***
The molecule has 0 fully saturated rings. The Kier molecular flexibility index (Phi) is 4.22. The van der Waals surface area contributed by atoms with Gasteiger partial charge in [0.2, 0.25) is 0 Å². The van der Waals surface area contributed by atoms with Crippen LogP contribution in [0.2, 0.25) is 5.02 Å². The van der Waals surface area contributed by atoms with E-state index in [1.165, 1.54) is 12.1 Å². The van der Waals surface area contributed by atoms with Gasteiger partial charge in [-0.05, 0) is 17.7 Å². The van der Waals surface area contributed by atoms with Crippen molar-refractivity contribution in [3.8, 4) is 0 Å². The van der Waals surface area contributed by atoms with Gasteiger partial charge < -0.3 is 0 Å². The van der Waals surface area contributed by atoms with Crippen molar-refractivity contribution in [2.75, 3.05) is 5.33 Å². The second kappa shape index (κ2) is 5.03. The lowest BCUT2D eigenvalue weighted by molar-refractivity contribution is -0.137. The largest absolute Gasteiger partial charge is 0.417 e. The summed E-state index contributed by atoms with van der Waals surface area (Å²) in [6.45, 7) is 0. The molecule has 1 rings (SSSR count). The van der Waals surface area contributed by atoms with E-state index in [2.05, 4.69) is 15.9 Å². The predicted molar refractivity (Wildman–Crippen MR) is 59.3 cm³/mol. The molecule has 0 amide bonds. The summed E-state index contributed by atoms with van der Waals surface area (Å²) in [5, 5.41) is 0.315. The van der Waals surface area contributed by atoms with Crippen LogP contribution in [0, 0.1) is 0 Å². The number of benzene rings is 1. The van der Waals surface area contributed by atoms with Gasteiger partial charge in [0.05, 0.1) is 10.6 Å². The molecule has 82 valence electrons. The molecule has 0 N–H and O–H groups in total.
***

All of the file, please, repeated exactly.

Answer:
The molecule has 0 fully saturated rings. The Kier molecular flexibility index (Phi) is 4.22. The van der Waals surface area contributed by atoms with Gasteiger partial charge in [0.2, 0.25) is 0 Å². The van der Waals surface area contributed by atoms with Crippen LogP contribution in [0.2, 0.25) is 5.02 Å². The van der Waals surface area contributed by atoms with E-state index in [1.165, 1.54) is 12.1 Å². The van der Waals surface area contributed by atoms with Gasteiger partial charge in [-0.05, 0) is 17.7 Å². The van der Waals surface area contributed by atoms with Crippen molar-refractivity contribution in [3.8, 4) is 0 Å². The van der Waals surface area contributed by atoms with Gasteiger partial charge < -0.3 is 0 Å². The van der Waals surface area contributed by atoms with Crippen molar-refractivity contribution in [2.75, 3.05) is 5.33 Å². The second kappa shape index (κ2) is 5.03. The lowest BCUT2D eigenvalue weighted by molar-refractivity contribution is -0.137. The largest absolute Gasteiger partial charge is 0.417 e. The summed E-state index contributed by atoms with van der Waals surface area (Å²) in [6.45, 7) is 0. The molecule has 1 rings (SSSR count). The van der Waals surface area contributed by atoms with E-state index in [2.05, 4.69) is 15.9 Å². The predicted molar refractivity (Wildman–Crippen MR) is 59.3 cm³/mol. The molecule has 0 amide bonds. The summed E-state index contributed by atoms with van der Waals surface area (Å²) in [5, 5.41) is 0.315. The van der Waals surface area contributed by atoms with Crippen LogP contribution in [0, 0.1) is 0 Å². The number of benzene rings is 1. The van der Waals surface area contributed by atoms with Gasteiger partial charge in [0.05, 0.1) is 10.6 Å². The molecule has 82 valence electrons. The molecule has 0 N–H and O–H groups in total.